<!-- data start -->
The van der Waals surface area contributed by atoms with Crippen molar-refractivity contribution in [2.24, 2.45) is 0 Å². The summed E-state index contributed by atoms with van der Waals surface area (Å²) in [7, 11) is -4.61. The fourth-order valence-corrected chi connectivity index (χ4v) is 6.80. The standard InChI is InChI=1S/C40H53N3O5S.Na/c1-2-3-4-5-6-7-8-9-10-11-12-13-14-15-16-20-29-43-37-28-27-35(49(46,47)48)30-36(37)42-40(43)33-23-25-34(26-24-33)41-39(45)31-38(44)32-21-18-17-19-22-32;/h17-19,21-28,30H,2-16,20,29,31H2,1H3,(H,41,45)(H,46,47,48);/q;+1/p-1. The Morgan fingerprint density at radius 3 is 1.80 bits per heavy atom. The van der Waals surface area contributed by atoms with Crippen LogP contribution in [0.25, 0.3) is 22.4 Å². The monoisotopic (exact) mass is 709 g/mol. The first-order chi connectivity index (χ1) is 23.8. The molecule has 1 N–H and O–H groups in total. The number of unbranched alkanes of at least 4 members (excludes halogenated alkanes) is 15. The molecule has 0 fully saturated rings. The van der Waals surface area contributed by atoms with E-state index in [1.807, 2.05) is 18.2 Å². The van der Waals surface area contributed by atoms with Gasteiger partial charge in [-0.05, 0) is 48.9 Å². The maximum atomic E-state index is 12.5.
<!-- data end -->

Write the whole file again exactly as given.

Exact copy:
The van der Waals surface area contributed by atoms with Crippen molar-refractivity contribution in [2.24, 2.45) is 0 Å². The summed E-state index contributed by atoms with van der Waals surface area (Å²) in [7, 11) is -4.61. The fourth-order valence-corrected chi connectivity index (χ4v) is 6.80. The standard InChI is InChI=1S/C40H53N3O5S.Na/c1-2-3-4-5-6-7-8-9-10-11-12-13-14-15-16-20-29-43-37-28-27-35(49(46,47)48)30-36(37)42-40(43)33-23-25-34(26-24-33)41-39(45)31-38(44)32-21-18-17-19-22-32;/h17-19,21-28,30H,2-16,20,29,31H2,1H3,(H,41,45)(H,46,47,48);/q;+1/p-1. The Morgan fingerprint density at radius 3 is 1.80 bits per heavy atom. The van der Waals surface area contributed by atoms with Crippen LogP contribution in [0.25, 0.3) is 22.4 Å². The monoisotopic (exact) mass is 709 g/mol. The first-order chi connectivity index (χ1) is 23.8. The molecule has 1 N–H and O–H groups in total. The number of unbranched alkanes of at least 4 members (excludes halogenated alkanes) is 15. The molecule has 0 fully saturated rings. The van der Waals surface area contributed by atoms with E-state index in [1.807, 2.05) is 18.2 Å². The van der Waals surface area contributed by atoms with Gasteiger partial charge in [-0.05, 0) is 48.9 Å². The maximum atomic E-state index is 12.5.